Sunday School Answers Are Killing the Church!

In Christian RealTalk, Tough Questions by Antwuan Malone

Fakers! Hypocrites!

That’s what they call us. They, being church bashers. They say we aren’t who we say we are, that we don’t say what really think. And because of we don’t, they say we grow more irrelevant with each passing day.  Because, who listens to fakers and hypocrites?

I agree with them.

I think the number one problem for the modern day church is the decrescendo of its voice in society. We don’t matter as much as we used to. We are losing relevance. Our light is dimming.  And while there are several reasons for the increasingly hoarse voice of the church, one of the biggest is our lack of authenticity. Christians don’t come across as real.  Especially while in a church.

The America church culture seems to emphasize “Good Christian” answers. There’s a Christian political correctness in the air in our churches that shoves our faces behind masks. We hide our true thoughts and feelings most of the time, and we shouldn’t have to. Hiding keeps us from responding in  authentic ways. Without authenticity, how can we expect to enjoy meaningful community?

The pressure to give good-sounding, Sunday School answers to Bible study questions and, even to real life questions asked in church settings, should not exist. We don’t need to dig into our little black bags of church answers for the real life questions are asked in church? Hello? Religious questions are not pop quizzes we need to ace. Don’t get me wrong. Church answers are great, as long as they reflect what we truly feel. The issue us that most “Sunday school answers” rarely reflect the person’s true thoughts… and people can tell.

So why don’t we say what we feel?

Maybe it’s because we’ve never allowed the questions of life to really challenge us. We haven’t taken them personally enough. We never release ourselves to wrestle with our doubts and questions. And as a result, we don’t own our answers. Instead, we whimsically pass along rented answers handed to us by our parents or a respected spiritual leader. In that sense, the world is right to see the local church as a farm of hypocrites, a factory for production-line Christians trained to respond to life in the same, monotonous, impersonal, inauthentic ways.

We’ve been trained to hide our fears, doubts, and questions in hopes of being seen as Good Christians. And in so doing, we’ve formed form a collective hand over The Church’s mouth, muffling and contaminating the integrity of  her voice. Our lack of honesty continually sows seeds of Pharisaic piety, of pretense, and of hypocrisy.  This is what the world sees and responds to.

What’s sad is, we don’t put up much of a fight. We kind of go along with it, because Sunday School answers are safe. They’re perfectly fine for our church questions and conversations, in church and to church people.  We’ll save what we really think for those people and places outside the church.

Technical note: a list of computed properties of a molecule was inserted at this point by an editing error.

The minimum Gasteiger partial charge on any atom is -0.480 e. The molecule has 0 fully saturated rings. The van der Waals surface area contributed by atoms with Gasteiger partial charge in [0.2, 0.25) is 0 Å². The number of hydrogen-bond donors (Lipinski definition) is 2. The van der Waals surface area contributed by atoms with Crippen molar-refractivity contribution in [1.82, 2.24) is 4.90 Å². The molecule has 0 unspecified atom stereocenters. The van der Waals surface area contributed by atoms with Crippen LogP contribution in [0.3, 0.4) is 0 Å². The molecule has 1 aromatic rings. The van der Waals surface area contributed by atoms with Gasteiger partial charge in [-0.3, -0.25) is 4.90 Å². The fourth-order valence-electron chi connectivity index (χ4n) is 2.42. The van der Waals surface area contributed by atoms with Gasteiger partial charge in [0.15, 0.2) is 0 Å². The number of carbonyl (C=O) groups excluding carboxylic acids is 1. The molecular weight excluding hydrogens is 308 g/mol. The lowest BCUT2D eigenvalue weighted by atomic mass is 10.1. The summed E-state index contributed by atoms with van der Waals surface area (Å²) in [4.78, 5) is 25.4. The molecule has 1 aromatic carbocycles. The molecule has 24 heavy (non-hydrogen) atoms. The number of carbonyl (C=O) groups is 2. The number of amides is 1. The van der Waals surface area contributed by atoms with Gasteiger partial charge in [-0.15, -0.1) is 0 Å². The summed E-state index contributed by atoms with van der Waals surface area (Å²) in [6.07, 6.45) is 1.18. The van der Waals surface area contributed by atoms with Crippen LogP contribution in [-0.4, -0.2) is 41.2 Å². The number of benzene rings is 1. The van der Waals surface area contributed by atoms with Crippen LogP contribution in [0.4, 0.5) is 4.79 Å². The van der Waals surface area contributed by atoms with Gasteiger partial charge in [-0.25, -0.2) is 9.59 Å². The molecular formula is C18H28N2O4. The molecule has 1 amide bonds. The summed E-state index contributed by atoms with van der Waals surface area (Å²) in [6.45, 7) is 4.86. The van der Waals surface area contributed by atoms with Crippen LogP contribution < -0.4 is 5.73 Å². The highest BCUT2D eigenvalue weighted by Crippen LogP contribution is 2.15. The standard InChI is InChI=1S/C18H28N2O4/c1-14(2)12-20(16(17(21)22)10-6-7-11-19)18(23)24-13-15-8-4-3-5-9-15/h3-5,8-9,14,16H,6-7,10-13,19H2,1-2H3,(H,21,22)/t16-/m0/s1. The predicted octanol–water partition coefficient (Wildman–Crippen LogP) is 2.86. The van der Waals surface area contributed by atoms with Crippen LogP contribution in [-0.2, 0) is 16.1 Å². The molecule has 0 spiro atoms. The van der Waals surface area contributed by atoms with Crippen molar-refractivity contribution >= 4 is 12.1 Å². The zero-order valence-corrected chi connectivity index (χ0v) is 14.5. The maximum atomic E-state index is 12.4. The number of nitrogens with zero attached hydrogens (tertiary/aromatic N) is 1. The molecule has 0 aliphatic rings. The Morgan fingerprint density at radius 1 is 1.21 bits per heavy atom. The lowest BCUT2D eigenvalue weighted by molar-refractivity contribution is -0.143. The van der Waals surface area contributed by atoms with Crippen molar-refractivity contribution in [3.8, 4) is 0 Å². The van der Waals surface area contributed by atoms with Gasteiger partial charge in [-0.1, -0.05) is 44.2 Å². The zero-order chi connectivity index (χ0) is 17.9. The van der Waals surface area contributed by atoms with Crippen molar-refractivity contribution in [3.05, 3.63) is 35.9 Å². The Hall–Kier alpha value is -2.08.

But isn’t that backwards?

The church should be the place we can express our truest feelings, especially when they are the opposite of what a “Good Christian” should say. We are not in the world. We shouldn’t need to protect ourselves in church.

The  common analogies for The Church seem to be saying it’s a place more full of people who don’t have it all together than who do. When it is described as a hospital, it implies there are more sick people around than there are well people.  When described as a support group — more who need support than who don’t. One of the points in those analogies is the understanding that we are safe in Church — that we don’t have to pretend. We can let our guards down.

The sooner we accept that there are more people in the room doubting and challenging than there are people who have all the answers, the quicker we usher in an authentic environment we can all grow in. We shouldn’t succumb to the worldly pressures of saving face. We shouldn’t spend so much time pretending to be well, pretending we are not in need of support. In church, we don’t have to be on the spiritual honor roll of disingenuous, religious, A-students. We see how that worked out for the Pharisees. The elephant in the collective world room is that we are all in need of support and healing.  And deep down, we all know it. None of us have it all together. We all have doubts. There are times when our faith weakens, when we don’t even believe the Sunday School answers.

I say that’s an okay thing to admit.

I say the more honest we are, the more credible our answers. The more vulnerable we are, the more accessible we become.  The truer our speech, the louder our voice.

We don’t have to be fakers.  We don’t have to be hypocrites. We can change that perception. But it will need to be from the inside out, both for Christians individually and for churches collectively. Because if we continue down this path of dishonesty, our voice will disappear in the wind.

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Antwuan Malone is a Ministry Director at ELEVATE Young Adult Ministry (elevateministry.net) where empowers young adults toward Christian leadership. He is passionate about seeing young adults take their place in church history by drawing near enough to God to hear his call on their life, and courageously living in obedience to that call.